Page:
Asia Institute and US Embassy Seoul host U.S. Studies Seminar (August 26-28)

 

“American Studies and Me” 

3rd Annual U.S. Studies Seminar

for Korean University Students

Hosted by the US Embassy in Seoul and the Asia Institute

 

August 26-28, 2014 (2 nights, 3 days)

 

The U.S. Embassy in Seoul will host 40 university students from throughout Korea for its three-day U.S. Studies Seminar in cooperation with the Asia Institute. The title of this year’s seminar is “American Studies and me.” It will be held on August 26-28, 2014, at Kyung Hee University, Seoul Campus. This unique seminar offers motivated Korean students a unique opportunity to deepen their knowledge of the American political system, economy, society, culture and the arts through engaging lectures and discussions and also to receive career guidance directly from U.S. diplomats, professors and other stakeholders in the American community. The Asia Institute, an American think tank dedicated to increasing global cooperation between Korea and the United States, will complement the practical insights from diplomats with broad cultural and historical insights from experts.  We extend the recruitment period. Interested students must apply by August 3, 2014, following the directions below. Students from all over Korea are strongly encouraged to apply. Continue Reading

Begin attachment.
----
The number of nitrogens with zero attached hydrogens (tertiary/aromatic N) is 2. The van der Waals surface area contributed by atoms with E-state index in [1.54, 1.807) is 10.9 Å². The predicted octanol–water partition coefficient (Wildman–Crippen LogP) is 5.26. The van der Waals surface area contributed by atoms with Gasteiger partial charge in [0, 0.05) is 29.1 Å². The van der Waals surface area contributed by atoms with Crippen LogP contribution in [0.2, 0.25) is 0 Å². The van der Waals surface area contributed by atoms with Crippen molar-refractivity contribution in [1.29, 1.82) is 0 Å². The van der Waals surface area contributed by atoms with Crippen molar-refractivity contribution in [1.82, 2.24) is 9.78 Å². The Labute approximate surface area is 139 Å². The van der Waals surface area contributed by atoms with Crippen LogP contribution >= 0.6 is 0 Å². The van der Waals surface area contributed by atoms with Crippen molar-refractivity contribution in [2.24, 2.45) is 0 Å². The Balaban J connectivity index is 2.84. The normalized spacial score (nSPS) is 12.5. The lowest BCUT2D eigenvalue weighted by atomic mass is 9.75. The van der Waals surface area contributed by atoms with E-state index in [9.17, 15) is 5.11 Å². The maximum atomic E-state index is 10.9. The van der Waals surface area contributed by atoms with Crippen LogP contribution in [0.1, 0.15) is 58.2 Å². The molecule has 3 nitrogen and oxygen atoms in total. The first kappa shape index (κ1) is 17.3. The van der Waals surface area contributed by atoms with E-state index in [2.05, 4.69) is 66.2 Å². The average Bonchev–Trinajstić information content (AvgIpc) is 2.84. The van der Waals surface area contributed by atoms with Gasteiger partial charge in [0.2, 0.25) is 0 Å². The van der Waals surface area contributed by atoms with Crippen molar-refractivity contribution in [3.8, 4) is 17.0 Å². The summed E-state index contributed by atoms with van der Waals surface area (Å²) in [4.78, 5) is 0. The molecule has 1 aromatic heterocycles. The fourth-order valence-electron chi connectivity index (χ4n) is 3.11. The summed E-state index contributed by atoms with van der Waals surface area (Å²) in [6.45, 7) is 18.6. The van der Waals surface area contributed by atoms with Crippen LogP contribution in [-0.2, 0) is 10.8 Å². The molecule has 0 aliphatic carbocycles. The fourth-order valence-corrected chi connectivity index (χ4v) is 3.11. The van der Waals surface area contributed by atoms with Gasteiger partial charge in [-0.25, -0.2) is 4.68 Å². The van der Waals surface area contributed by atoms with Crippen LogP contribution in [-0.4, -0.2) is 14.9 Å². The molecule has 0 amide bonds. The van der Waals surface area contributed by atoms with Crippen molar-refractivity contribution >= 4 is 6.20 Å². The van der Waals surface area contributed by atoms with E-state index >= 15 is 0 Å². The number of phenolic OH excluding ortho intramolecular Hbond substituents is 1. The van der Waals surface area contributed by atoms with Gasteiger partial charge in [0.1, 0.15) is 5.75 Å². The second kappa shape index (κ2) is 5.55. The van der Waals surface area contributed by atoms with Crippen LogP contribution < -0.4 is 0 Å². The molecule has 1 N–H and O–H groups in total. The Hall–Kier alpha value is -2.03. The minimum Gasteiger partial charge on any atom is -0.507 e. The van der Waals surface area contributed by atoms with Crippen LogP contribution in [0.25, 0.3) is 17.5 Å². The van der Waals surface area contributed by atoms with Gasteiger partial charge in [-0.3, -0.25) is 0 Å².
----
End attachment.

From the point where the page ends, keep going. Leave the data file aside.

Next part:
Stephen Costello “South Korea’s Role in Northeast Asia” TEXT

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ASIA INSTITUTE SEMINAR 

Stephen Costello 

ProducerAsiaEast Policy Roundtable

“South Korea’s Role in Northeast Asia”

Sookmyung Woman’s University – Seoul

23 June 2014

 

I                Context

II               Interests

III              Two Overriding Questions

IV             Korea’s Biggest Card to Play

V               Implications for Policy Going Forward

VI             Likely Scenarios

 

 

I                Context

The context for today’s strategic and political environment includes the post-Korean War, when national development took off; the post-Cold  War, when ideological polarization could be overcome; and the post-9-11, when Korea’s primary responsibility for its security and development became clear.  Other frameworks matter, such as South Korea’s post-Authoritarian dynamics and the rise of China, but it is primarily these other three that constitute the current reality for South Korean strategic thinkers. Continue Reading